regarding most of which will be found under their separate headings. In the ornamental treatment of metal surfaces N iello decoration, applied to silver and gold, is an ancient and much-practised species of inlaying. It consists in filling up engraved designs with a composition of silver, copper, lead and sulphur incorporated by heat. The composition is black, and the finished work has the appearance of a drawing in black on a metallic plate. An art, analogous in effect, called bidri, from Bider in the Deccan, is practised in India. In bidri work the ground is an alloy of zinc, with small proportions of copper and lead, in which shallow patterns and devices are traced, and filled up with thin plates of silver. When the surface has been evened and smoothed, the bidri ground is stained a permanent black by a paste the chief ingredients of which are sal-ammoniac and nitre, leaving a pleasing contrast of bright metallic silver in a dead black ground. The inlaying of gold wire in iron or steel is known as DAMASCENING (q.'v.). It has been very largely practised in Persia and India for the ornamentation of arms and armour, being known in the latter country as Kuft work or Kuftgari. In Kashmir, vessels of copper and brass are very effectively inlaid with tin-an art which, like many other decorative arts, appears to have originated in Persia. In the ornamental inlaying of metal surfaces the Japanese display the most extraordinary skill and perfection of workmanship. In the inlaying of their fine bronzes they use principally gold and silver, but for large articles and also for common cast hollow ware commoner metals and alloys are employed. In inlaying bronzes they generally hollow out and somewhat undercut the design, into which the ornamenting metal, usually in the form of wire, is laid and hammered over. Frequently the lacquer work of the lapanese is inlaid with mother-of-pearl and other substances, in the same manner as is practised in ornamenting lacquered papier-maché among Western communities. The Japanese also practise the various methods of inlaying referred to under DALIASCENING. The term Mosaic (q.v.) is generally applied to inlaid work in hard stones, marble and glass, but the most important class of mosaics-those which consist of innumerable small separate pieces-do not properly come under the head of inlaying. Inlaid mosaics are those in which coloured designs are inserted in spaces cut in a solid ground or basis, such as the modern Florentine mosaic, which consists of thin veneers of precious coloured stones set in slabs of marble. The Taj Mahal at Agra is an example of inlaid mosaic in white marble, and the art, carried to that city by a French artist, is still practised by native workmen. Pietra dura is a line variety of inlaid mosaic in which hard and expensive stones -agate, carnelian, amethyst and the like-are used in relief. Certain kinds of enamel might also be included among the varieties of inlaying. (See also MARQUEIRY -and BOMBAY FURNITURE.)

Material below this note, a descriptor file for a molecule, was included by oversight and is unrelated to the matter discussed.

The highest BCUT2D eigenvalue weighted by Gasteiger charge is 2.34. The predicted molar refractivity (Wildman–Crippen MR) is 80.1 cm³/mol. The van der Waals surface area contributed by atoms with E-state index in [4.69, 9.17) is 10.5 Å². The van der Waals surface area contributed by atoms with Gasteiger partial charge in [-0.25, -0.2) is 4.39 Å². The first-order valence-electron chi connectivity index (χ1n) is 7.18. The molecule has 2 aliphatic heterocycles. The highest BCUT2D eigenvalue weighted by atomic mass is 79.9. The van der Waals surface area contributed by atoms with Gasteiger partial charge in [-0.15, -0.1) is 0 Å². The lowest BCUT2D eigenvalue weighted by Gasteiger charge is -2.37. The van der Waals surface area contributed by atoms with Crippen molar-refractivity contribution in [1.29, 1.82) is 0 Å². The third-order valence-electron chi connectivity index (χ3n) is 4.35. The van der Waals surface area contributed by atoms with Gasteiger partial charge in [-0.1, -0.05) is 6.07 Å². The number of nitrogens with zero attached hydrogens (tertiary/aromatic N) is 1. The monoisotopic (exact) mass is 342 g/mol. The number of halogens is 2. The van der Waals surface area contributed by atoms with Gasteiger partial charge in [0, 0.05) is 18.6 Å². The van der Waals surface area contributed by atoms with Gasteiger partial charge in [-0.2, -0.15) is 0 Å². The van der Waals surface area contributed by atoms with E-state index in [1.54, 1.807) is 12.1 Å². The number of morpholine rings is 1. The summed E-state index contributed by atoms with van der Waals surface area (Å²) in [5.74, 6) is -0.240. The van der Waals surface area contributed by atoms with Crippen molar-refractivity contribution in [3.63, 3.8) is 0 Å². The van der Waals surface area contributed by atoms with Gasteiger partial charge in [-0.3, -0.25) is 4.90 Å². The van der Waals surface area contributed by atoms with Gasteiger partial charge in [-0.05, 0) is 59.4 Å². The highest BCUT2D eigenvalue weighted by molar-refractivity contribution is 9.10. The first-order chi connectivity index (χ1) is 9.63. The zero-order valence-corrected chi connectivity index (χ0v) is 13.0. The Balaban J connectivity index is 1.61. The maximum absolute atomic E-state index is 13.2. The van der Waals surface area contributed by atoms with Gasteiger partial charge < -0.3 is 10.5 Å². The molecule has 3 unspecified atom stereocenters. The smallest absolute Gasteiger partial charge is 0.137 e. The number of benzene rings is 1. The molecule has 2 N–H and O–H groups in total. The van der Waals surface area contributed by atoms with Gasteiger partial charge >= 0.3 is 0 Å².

INMAN, HENRY (1801-1846), American artist, was born in Utica, New York, on the 2oth of October 1801. Apprenticed to the painter John W. Iarvis at the age of fourteen, he left him after seven years and set up for himself, painting portraits, genre and landscape. He was one of the organizers of the National Academy of Design in New York and its first vice president (from 1826 until 1832). As a portrait painter he was highly successful both in New York and Philadelphia, and going to England in 1844, he had for sitters the Lord Chancellor (Cottenham), the poet Wordsworth, Doctor Chalmers, Lord Macaulay and others. His American sitters included President Van Buren and Chief Justice Marshall. He died in New York City on the r7th of January 1846.